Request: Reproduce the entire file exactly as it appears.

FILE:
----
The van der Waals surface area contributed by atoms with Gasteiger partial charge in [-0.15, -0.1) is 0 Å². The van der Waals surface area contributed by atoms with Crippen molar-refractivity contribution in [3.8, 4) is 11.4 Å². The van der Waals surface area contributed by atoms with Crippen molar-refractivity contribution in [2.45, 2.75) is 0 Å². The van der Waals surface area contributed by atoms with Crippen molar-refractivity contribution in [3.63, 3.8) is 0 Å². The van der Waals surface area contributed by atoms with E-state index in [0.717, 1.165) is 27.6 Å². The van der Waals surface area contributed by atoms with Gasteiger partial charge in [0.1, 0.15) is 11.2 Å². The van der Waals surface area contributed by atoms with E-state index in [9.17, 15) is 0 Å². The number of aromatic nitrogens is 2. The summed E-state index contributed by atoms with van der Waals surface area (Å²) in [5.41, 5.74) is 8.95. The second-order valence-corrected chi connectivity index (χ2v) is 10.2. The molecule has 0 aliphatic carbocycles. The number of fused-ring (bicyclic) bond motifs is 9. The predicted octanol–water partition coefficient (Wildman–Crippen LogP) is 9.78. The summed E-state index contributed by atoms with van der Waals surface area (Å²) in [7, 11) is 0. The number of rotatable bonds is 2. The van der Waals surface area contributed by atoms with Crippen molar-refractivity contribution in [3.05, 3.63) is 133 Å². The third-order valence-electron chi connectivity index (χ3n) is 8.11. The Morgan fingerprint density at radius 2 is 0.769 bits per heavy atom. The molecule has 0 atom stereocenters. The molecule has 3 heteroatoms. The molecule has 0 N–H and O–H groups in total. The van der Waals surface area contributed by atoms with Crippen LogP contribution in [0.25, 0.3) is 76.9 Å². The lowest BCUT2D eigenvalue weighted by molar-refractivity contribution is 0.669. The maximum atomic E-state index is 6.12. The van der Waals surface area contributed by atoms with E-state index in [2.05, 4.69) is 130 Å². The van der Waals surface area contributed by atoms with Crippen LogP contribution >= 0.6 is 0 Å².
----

The van der Waals surface area contributed by atoms with Gasteiger partial charge in [-0.15, -0.1) is 0 Å². The van der Waals surface area contributed by atoms with Crippen molar-refractivity contribution in [3.8, 4) is 11.4 Å². The van der Waals surface area contributed by atoms with Crippen molar-refractivity contribution in [2.45, 2.75) is 0 Å². The van der Waals surface area contributed by atoms with Crippen molar-refractivity contribution in [3.63, 3.8) is 0 Å². The van der Waals surface area contributed by atoms with E-state index in [0.717, 1.165) is 27.6 Å². The van der Waals surface area contributed by atoms with Gasteiger partial charge in [0.1, 0.15) is 11.2 Å². The van der Waals surface area contributed by atoms with E-state index in [9.17, 15) is 0 Å². The number of aromatic nitrogens is 2. The summed E-state index contributed by atoms with van der Waals surface area (Å²) in [5.41, 5.74) is 8.95. The second-order valence-corrected chi connectivity index (χ2v) is 10.2. The molecule has 0 aliphatic carbocycles. The number of fused-ring (bicyclic) bond motifs is 9. The predicted octanol–water partition coefficient (Wildman–Crippen LogP) is 9.78. The summed E-state index contributed by atoms with van der Waals surface area (Å²) in [7, 11) is 0. The number of rotatable bonds is 2. The van der Waals surface area contributed by atoms with Crippen molar-refractivity contribution in [3.05, 3.63) is 133 Å². The third-order valence-electron chi connectivity index (χ3n) is 8.11. The Morgan fingerprint density at radius 2 is 0.769 bits per heavy atom. The molecule has 0 atom stereocenters. The molecule has 3 heteroatoms. The molecule has 0 N–H and O–H groups in total. The van der Waals surface area contributed by atoms with Crippen LogP contribution in [0.25, 0.3) is 76.9 Å². The lowest BCUT2D eigenvalue weighted by molar-refractivity contribution is 0.669. The maximum atomic E-state index is 6.12. The van der Waals surface area contributed by atoms with E-state index in [2.05, 4.69) is 130 Å². The van der Waals surface area contributed by atoms with Crippen LogP contribution >= 0.6 is 0 Å².